Is he Lula or Chávez? When Ollanta Humala won the run-off election for Peruvian president last month, the stock market fell 12 per cent and the country's currency, the neuvo sol, dived.
Since then, Mr. Humala has tried hard to convince investors that Peru will not turn into Venezuela after he takes power on Thursday. Soothing words and sensible picks for key cabinet posts and the central bank have restored confidence. The election proved a nice buying opportunity; stocks are up 20 per cent since then and the sol has rallied to a fresh post-crisis high.
But there is a big difference between being president-elect and real power. It will be trick to placate the lunatic fringe of his nationalist party without sacrificing Peru's enviable fiscal position. Public expenditures are only about 30 per cent of output, a proportion set to rise as Mr. Humala tries to fulfil promises to tackle corruption, poverty, and insecurity. Still, if commodity prices stay high and mining taxes rise, he need have no great problem funding these worthy goals.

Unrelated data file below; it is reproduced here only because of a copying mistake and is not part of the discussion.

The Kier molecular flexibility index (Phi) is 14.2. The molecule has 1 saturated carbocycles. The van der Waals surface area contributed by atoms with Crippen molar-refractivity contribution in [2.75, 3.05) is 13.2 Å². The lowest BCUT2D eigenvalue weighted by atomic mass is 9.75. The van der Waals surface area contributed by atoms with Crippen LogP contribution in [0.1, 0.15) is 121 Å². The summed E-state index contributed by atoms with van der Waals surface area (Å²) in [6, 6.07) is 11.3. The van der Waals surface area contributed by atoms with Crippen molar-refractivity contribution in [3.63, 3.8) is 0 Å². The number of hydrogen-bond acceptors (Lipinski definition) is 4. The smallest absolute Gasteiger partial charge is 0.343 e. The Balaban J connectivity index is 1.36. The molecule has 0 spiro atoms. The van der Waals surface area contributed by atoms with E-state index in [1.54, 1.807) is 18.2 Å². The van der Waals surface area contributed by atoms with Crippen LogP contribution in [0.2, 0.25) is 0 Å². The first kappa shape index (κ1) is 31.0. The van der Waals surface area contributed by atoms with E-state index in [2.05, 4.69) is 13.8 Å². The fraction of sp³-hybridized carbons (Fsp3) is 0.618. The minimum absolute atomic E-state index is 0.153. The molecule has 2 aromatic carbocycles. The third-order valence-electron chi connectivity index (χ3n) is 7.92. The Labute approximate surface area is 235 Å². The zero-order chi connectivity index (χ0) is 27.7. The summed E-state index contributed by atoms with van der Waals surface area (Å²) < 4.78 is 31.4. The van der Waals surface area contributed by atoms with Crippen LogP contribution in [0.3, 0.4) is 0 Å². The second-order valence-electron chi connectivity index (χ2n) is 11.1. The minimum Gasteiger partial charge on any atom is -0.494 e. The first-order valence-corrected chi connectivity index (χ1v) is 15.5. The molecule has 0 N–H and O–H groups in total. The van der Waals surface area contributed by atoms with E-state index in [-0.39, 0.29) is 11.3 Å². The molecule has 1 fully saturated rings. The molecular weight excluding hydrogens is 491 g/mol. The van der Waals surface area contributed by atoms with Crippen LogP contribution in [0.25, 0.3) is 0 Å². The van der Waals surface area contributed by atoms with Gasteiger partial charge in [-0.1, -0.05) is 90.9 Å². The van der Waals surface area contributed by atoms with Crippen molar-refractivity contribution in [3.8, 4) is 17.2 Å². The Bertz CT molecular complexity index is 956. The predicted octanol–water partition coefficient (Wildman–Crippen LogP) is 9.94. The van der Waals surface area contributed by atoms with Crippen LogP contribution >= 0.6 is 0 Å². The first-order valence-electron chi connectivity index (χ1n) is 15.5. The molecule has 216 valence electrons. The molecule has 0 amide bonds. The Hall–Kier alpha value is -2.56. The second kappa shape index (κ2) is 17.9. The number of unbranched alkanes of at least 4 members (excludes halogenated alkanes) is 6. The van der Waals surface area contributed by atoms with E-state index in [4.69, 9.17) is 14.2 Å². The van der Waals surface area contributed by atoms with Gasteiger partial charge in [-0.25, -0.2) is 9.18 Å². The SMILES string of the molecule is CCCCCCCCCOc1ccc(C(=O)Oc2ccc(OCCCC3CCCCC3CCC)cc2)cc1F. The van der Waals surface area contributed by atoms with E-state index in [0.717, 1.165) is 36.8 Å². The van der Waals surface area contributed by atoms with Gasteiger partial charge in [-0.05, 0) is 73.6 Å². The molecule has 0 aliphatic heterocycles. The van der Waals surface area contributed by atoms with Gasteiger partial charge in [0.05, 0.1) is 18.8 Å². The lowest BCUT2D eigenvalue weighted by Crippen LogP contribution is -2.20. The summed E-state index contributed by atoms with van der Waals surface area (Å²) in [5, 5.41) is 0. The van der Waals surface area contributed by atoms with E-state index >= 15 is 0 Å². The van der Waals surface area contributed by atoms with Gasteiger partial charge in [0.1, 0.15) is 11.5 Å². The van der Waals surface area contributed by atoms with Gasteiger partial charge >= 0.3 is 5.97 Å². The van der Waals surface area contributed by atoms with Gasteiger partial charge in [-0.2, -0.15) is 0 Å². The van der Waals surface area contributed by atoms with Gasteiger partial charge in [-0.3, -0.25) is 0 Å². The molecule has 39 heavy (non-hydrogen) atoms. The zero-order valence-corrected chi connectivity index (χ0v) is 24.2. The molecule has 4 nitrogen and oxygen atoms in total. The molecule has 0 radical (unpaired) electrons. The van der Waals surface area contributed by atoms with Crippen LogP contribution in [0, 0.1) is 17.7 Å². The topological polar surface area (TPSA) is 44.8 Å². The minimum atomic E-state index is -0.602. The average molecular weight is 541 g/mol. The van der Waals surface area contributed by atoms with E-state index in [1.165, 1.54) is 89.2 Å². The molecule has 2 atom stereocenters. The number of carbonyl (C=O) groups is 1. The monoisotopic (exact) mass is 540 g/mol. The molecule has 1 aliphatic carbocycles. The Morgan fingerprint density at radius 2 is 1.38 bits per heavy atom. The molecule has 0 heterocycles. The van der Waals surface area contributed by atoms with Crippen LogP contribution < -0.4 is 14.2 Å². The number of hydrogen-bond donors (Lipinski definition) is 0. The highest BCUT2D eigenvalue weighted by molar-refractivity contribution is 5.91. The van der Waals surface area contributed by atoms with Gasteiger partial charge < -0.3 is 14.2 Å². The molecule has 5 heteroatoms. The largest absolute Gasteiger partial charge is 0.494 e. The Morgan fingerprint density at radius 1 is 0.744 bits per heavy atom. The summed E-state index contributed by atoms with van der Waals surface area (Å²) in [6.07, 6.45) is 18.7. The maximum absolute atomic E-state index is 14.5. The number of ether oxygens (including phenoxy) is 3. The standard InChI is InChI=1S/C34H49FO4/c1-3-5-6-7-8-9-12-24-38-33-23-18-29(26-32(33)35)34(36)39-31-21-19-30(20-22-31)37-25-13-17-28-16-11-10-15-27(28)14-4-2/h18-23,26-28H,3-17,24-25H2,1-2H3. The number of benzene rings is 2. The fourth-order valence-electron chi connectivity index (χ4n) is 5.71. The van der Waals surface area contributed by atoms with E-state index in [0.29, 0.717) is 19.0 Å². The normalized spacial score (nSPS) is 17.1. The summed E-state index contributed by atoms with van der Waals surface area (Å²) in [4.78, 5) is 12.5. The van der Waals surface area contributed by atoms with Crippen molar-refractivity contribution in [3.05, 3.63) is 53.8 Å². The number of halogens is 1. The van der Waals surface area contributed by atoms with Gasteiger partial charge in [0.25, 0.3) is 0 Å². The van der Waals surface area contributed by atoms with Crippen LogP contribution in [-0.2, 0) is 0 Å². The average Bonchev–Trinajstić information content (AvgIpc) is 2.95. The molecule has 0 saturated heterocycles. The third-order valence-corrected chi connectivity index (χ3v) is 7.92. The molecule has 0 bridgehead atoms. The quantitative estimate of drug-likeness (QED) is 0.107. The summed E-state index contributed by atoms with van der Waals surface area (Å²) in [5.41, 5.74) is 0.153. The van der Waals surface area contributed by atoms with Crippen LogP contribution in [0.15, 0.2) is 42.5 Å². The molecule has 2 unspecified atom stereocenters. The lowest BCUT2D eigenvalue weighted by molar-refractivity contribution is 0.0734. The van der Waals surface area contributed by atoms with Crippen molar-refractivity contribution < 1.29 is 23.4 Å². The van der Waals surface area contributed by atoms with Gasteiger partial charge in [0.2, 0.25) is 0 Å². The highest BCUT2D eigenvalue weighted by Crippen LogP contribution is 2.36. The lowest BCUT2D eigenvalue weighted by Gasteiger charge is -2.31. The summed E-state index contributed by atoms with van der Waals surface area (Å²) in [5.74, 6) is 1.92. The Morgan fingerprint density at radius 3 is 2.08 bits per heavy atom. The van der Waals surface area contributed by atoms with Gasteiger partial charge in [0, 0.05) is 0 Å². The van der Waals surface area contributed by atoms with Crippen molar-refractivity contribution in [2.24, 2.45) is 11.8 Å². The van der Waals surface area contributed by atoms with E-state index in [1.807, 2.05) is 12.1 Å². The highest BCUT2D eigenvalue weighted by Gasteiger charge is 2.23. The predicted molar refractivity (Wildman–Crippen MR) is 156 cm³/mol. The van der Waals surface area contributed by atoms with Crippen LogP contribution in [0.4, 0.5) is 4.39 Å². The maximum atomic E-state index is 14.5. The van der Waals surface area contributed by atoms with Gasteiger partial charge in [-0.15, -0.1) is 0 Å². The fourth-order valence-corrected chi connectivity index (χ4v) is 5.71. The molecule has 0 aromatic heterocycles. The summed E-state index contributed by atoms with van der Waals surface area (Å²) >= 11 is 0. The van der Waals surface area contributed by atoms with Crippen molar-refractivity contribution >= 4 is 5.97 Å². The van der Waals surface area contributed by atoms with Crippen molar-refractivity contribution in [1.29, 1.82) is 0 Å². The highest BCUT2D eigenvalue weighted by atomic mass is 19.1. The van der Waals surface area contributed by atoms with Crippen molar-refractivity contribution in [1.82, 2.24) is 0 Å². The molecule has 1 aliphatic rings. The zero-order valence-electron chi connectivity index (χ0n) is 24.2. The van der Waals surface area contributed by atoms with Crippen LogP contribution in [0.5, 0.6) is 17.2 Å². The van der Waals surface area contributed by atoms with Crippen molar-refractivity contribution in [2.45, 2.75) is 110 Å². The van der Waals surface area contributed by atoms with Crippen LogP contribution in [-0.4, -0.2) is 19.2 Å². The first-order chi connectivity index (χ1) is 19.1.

But social spending must not explode out of control. Investors should also watch out for changes to the minimum wage, hiring and firing rules, new import tariffs and ad hoc levies on mining profits. And markets would take any sniff that Mr. Humala intends to nationalize anything very badly indeed.
Further, Lulismo may not work as well in Peru as it has in Brazil. President Lula da Silva's arrival coincided with the start of the commodity boom. Global interest rates were falling. Peru might also be lucky, but these positive macro-forces are surely closer to their end than their beginning. If commodities fall, things could easily turn ugly for Mr. Humala.
According to MSCI equity indices, Peru trades at Latin America's highest book multiple, with a higher earnings multiple than Brazil's. Best to wait and see before bidding these numbers higher.